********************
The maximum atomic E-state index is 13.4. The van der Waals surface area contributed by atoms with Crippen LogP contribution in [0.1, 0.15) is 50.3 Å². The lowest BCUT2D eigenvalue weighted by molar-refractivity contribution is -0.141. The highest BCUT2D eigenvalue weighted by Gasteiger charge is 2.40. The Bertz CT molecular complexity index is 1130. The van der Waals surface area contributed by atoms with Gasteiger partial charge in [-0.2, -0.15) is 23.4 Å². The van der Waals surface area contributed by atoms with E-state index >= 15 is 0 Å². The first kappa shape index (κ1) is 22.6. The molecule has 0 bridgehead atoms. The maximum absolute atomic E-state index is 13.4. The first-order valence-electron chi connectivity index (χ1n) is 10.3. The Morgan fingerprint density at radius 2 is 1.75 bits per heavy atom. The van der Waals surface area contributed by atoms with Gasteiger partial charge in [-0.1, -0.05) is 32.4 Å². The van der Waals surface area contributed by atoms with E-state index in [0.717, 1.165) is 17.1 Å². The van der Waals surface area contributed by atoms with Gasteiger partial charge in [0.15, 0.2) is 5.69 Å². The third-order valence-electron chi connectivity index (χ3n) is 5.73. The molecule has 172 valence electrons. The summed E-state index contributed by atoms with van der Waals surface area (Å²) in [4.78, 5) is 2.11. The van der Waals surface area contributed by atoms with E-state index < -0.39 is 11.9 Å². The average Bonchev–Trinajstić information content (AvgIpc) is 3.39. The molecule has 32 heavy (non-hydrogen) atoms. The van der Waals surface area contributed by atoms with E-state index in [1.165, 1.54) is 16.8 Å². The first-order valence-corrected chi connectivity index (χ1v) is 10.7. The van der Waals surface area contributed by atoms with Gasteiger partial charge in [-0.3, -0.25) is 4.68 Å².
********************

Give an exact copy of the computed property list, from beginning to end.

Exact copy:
The maximum atomic E-state index is 13.4. The van der Waals surface area contributed by atoms with Crippen LogP contribution in [0.1, 0.15) is 50.3 Å². The lowest BCUT2D eigenvalue weighted by molar-refractivity contribution is -0.141. The highest BCUT2D eigenvalue weighted by Gasteiger charge is 2.40. The Bertz CT molecular complexity index is 1130. The van der Waals surface area contributed by atoms with Gasteiger partial charge in [-0.2, -0.15) is 23.4 Å². The van der Waals surface area contributed by atoms with E-state index >= 15 is 0 Å². The first kappa shape index (κ1) is 22.6. The molecule has 0 bridgehead atoms. The maximum absolute atomic E-state index is 13.4. The first-order valence-electron chi connectivity index (χ1n) is 10.3. The Morgan fingerprint density at radius 2 is 1.75 bits per heavy atom. The van der Waals surface area contributed by atoms with Gasteiger partial charge in [-0.1, -0.05) is 32.4 Å². The van der Waals surface area contributed by atoms with E-state index in [0.717, 1.165) is 17.1 Å². The van der Waals surface area contributed by atoms with Gasteiger partial charge in [0.15, 0.2) is 5.69 Å². The third-order valence-electron chi connectivity index (χ3n) is 5.73. The molecule has 172 valence electrons. The summed E-state index contributed by atoms with van der Waals surface area (Å²) in [4.78, 5) is 2.11. The van der Waals surface area contributed by atoms with E-state index < -0.39 is 11.9 Å². The average Bonchev–Trinajstić information content (AvgIpc) is 3.39. The molecule has 32 heavy (non-hydrogen) atoms. The van der Waals surface area contributed by atoms with E-state index in [1.165, 1.54) is 16.8 Å². The first-order valence-corrected chi connectivity index (χ1v) is 10.7. The van der Waals surface area contributed by atoms with Gasteiger partial charge in [-0.3, -0.25) is 4.68 Å².